Top Selling Foundation Pure Heifer $5,000, Holy Smoke
Top Selling Native pure cow: $2700 Firefly
Top Selling Native pure bull $2500 Buster
Top Selling Native pure heifer: $3000 Lucy
Top Selling Foundation Steer $1650
(Top Bid Steer: $4900 No sale – Hocher)
Foundation Pure Heifers:Prices ranged from $5,000-$1250
Foundation Pure Bulls :$2700-1200
Foundation Pure cows $6500- $2750
Foundation Pure Bull calves $1650-$500
Foundation Pure steers $1650-450
Native Pure Heifers $3000-$1250
Native Pure Bulls $2500-$1100
Native Pure Cows $2700
Native Pure steers $4900NS- $300
Native Pure Heifer calves $1600-500
Native Pure Bull calves $ 975
Percentage Animals $1100-650
Grade watusi $1400-450
There was an exotic sale at the Sycamore Springs Ranch in Locust Grove, Oklahoma on April 21, 2018 which offered 6 grade watusi. The prices realized were pretty good for grade animals in a small sale. We hope that in the future more animals and registered stock will be offered at this facility.
6 grade Watusi sold.
1 – 3 yr old mean black bull $950
1 – 2 year old nice black heifer $1500
2 – 1 year old red heifers around $700
1 – 3 year old red cow bred to Longhorn bull $850
1 – 1 year old black bull $460
We thank Garett Judd and Blake Edwards for this submission.
Darol Dickinaon of DCCI Ranch in Barnsville, Ohio is a longtime cattle breeder, including watusi . Although he specializes in Longhorn cattle, his expertise is universal.
At first light Joel Dickinson checks the calving pastures. Jest Respect by Hunts Command Respect, out of Jester, had given birth to an AI Drag Iron speckled calf during the night and erroneously birthed it into a few inches of fresh rain water, causing prompt drowning.
Following a serious discussion over possession with the mother, Joel took the dead calf up hill to higher dry-ground where the cow continued to lick, bond, love, and try to revive the calf.
After the mother has cleaned her calf, and is certain of the natural scent. After another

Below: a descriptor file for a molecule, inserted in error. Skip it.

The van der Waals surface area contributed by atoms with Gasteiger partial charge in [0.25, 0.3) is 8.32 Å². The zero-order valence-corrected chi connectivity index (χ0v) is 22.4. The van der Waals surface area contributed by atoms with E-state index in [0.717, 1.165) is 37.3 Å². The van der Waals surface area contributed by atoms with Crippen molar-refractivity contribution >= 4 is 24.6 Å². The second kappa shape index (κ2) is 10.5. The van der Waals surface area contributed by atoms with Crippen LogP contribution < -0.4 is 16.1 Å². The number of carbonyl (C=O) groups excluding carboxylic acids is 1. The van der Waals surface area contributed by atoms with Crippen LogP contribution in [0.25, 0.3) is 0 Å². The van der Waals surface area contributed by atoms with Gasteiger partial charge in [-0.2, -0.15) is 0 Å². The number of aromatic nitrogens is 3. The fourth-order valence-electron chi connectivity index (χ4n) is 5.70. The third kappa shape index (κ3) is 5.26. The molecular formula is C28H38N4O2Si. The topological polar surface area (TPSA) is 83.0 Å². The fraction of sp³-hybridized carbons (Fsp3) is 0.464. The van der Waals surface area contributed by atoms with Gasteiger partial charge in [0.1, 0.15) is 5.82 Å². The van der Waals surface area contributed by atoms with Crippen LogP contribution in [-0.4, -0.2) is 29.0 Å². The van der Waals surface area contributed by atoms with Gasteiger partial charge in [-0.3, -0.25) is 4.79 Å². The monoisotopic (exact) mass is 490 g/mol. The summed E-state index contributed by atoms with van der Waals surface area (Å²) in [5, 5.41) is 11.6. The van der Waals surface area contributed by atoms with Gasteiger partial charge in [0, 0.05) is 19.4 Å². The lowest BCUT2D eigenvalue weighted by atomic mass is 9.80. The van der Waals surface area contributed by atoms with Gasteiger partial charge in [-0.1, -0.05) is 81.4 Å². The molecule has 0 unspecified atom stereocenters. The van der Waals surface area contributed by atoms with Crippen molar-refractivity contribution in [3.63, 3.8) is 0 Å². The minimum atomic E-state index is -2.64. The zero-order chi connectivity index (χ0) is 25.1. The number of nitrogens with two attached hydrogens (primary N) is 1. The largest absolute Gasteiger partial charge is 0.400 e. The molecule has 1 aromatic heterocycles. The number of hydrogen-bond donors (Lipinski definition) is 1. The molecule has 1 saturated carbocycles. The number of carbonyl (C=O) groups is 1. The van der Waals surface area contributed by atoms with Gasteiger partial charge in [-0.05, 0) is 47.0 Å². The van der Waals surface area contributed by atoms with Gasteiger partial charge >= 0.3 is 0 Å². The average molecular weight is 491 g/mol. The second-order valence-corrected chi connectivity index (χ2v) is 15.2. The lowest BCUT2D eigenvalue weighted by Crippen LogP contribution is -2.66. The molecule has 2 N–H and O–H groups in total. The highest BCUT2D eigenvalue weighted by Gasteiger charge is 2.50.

encounter, Joel took the calf away from the mother. This is how serious ranch management works to be thrifty and immediate with each crisis.
The drown calf is carefully skinned down the legs. The complete tail and crotch
is retained intact.
A waiting calf, whose mother had udder complications, received the pretty speckled hide. It is tied with hay strings around the legs and neck, secure enough attachment for a day or so.
The new covering is ready to receive loving adoption. The calf wants a better mother and the cow knows exactly what her own calf smells like.
An Ohio Spring blizzard is hitting the area. Wind and snow make this job even harder. Joel chauffeurs the bewildered calf to the west end of the ranch. This Honda does not have a heater installed.
This pasture is several hundred acres so the cow is walking all over hunting her calf.
The cow is located. Joel utters a calf bawling sound and here comes the mother. (He has done this before.) She is still mad about Joel stealing her calf in the first place. She holds a grudge.
The snow flurry increases, but love at first “smell” does the trick. The family is bonded in less than a minute.
Her udder is full of warm unpasteurized, “real” nutritious milk. Happy days are ahead. New life goes forward. Birth is fragile.
Joel is back at the barn thawing out for the next pasture checks. About 10 to 18 calves are born per day at this time of year. We wish all the government employees who are on the Animal Care Board a pleasant day enjoying a warm office. If per chance they want to check on ranchers who may not care for their stock, as the city folks think they should, come out to the ranch, you can be skinned, attached to a coyote and released to go home. The Animal Care Board is another government total insult to farmers and ranchers.
Come to Ohio and see the great new calves in about a month. It is a labor of love you will understand and want to be a part of. DD